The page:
Giving birth to my daughter I thought would save me from a really hellish, long, exhausting, painful and really annoying pregnancy. After spending the majority of the 9 months on bed rest, I was excited to regain my life again. Little did I know that over four years later, I’d still be in pain. Still, although it’s been a long, arduous journey, I’m beginning to feel like I’m emerging from the fog. The pain and the constant need to put my daughter first took me on a journey away from myself and into a coping pattern that I feel is beginning to break.
I get a lot of people asking me all the time “so are you getting better?” I’m happy to report the answer is yes, but it’s slow going. I still haven’t gotten back to where I was before the injections yet, so I expect I lost about a year of progress in that ten minute procedure last summer. But I’m back to the point where I’m able to walk a bit, get more done around the house, and I’m starting to see friends more again. This is big news for me, even though I’m still in a lot of pain. It’s manageable pain and I can make it to work meetings and appointments with my cushion and pain meds. That’s progress.
The holiday season has become an uncomfortable time of year for me since my daughter’s birth. She was due on Christmas and then came two weeks late, along with all of the complications. Now each year as this time approaches, along with her birthday, I’m always reminded about how awful the past four years have been and how far I still have to go in my recovery.
I was making some progress this time last year, and last summer I felt some hope. But then I made a decision to try and bump my recovery speed up with those awful nerve block injections that backfired and made my situation worse. Now I’m stuck with worse nerve volatility than I’ve had since maybe ever, or at least since Julia’s first year, and I’m not sure where to turn. My stomach’s torn up from medications, I’m sick of side effects, and I really hate all of these unnatural treatments. Unfortunately I may have to fight fire with fire in order to make more progress.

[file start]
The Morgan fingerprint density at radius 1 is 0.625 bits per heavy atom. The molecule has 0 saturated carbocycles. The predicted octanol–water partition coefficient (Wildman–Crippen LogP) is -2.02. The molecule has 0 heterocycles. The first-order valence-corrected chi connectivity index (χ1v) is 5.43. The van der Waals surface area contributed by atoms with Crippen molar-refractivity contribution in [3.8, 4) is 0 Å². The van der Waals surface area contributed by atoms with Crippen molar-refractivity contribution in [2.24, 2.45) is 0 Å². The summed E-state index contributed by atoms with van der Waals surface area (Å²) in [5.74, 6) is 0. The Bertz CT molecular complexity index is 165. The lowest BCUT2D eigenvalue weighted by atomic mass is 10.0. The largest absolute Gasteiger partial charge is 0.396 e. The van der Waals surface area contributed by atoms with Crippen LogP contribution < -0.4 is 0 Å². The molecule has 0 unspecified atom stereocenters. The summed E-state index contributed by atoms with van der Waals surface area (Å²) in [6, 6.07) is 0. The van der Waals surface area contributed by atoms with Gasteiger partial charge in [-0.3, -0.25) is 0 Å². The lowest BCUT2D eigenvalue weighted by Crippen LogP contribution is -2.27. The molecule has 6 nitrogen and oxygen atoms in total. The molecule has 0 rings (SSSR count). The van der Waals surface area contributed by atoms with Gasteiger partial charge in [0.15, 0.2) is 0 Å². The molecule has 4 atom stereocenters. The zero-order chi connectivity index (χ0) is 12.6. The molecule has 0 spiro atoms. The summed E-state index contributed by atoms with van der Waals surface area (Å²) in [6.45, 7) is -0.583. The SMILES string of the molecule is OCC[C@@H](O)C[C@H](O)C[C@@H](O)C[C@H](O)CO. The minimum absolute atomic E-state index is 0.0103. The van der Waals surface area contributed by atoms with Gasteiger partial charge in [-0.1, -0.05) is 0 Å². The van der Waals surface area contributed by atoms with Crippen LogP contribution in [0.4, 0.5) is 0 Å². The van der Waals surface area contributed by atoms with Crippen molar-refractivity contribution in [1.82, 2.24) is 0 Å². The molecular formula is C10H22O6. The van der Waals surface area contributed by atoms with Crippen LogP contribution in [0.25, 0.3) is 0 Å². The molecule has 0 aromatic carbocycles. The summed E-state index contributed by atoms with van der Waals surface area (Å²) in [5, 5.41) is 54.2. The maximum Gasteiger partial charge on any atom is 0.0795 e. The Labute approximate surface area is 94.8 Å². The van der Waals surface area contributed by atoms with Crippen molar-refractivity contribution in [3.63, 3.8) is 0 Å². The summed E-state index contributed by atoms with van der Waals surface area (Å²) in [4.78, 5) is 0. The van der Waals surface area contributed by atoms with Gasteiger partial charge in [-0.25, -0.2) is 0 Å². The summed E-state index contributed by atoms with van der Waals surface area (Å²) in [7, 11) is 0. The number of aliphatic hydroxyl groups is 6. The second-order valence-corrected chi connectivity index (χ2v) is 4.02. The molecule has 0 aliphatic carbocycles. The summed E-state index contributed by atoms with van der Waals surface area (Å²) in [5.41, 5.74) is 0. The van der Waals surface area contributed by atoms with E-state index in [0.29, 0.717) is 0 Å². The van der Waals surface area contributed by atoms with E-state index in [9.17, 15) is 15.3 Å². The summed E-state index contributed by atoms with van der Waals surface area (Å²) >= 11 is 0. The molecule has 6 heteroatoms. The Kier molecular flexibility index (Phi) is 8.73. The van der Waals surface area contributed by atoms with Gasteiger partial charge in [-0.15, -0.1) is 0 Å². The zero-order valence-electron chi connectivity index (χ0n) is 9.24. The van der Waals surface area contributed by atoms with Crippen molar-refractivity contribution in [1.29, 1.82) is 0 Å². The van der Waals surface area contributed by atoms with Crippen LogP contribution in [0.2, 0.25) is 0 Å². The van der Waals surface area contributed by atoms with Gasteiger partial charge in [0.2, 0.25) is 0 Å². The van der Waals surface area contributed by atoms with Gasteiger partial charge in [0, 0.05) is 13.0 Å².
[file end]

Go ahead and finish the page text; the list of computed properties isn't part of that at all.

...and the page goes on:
I have a dream… an Olympic dream. Mine isn’t quite like others. I just want to be there to observe and to write about my experience. I just want to breathe the crisp winter air and see magic transpire on the ice and snow, hoping for a day when I can compete again.
I first laced up ice skates at age five, and my parents tell me that the look on my face told them I was hooked. I never had Olympic aspirations – I knew I didn’t have that kind of talent – but I also never lost my love for skating. I kept at it, even after college, and I’m proud to say I’m a national adult figure skating medalist. Not at the highest level, but that doesn’t matter.
Over the past few weeks since I’ve begun sharing my story of chronic pain on this blog, via its companion Twitter feed, through Facebook and just in general, I’ve learned two things: 1) I’m not alone – not by a long shot, and 2) by sharing, I’m helping others to bring out what they’re going through as well. During this short time, several friends have come to me with their own stories of pain, and four have started blogging about it.
I’m engulfed by sadness for those who toil daily with similar agonies, but I’m also overwhelmed with a positive feeling that by communicating about what we’re going through, perhaps we can help each other heal and help reduce the general stigma that surrounds people who live in pain. John F. Kennedy, one of the most revered leaders in modern history, suffered in severe chronic pain for years, yet he had to cover it up in order for the public to have confidence in his presidency. We can all gather strength from each other and our experiences.
Glancing back 16 months ago, I found a post I wrote at the Silicon Valley Moms Blog, entitled “Coping With Chronic Pain – Two Years and Counting…” Due to their posting requirements, I can’t reprint the entire thing here without permission, but you can click on it and read it there, and I’ll include some excerpts that I thought were relevant at this point to reflect upon. Keep in mind that I wrote the post because we were doing a topic day on ‘coping.’
I finally got to writing this post at the end of our topic day because – well – I spend so much time on various forms of coping, one of which is a deeply ingrained talent for keeping too busy. Actually things are much, much better for me in terms of my health and the chronic pain. (I usually don’t repeat adjectives, but really, they’re a lot better.) So I can’t complain and I’ll try not to make this sound like it, but your life changes when you suffer from severe injuries. Gradually, as you realize you may never be the person you once were, your perspective becomes altered.
I’ll admit there are a lot of sad aspects to living in chronic pain. It’s no picnic any day, regardless of how it’s viewed. But at least I have the benefit of some experience. Pain from two different sources that lasted five years qualifies, doesn’t it?
In 1996, I took my first job after graduating from college. I was excited to be working at a small company as a contract systems administrator. It was a great experience professionally. Physically, however, it was a ticking time bomb.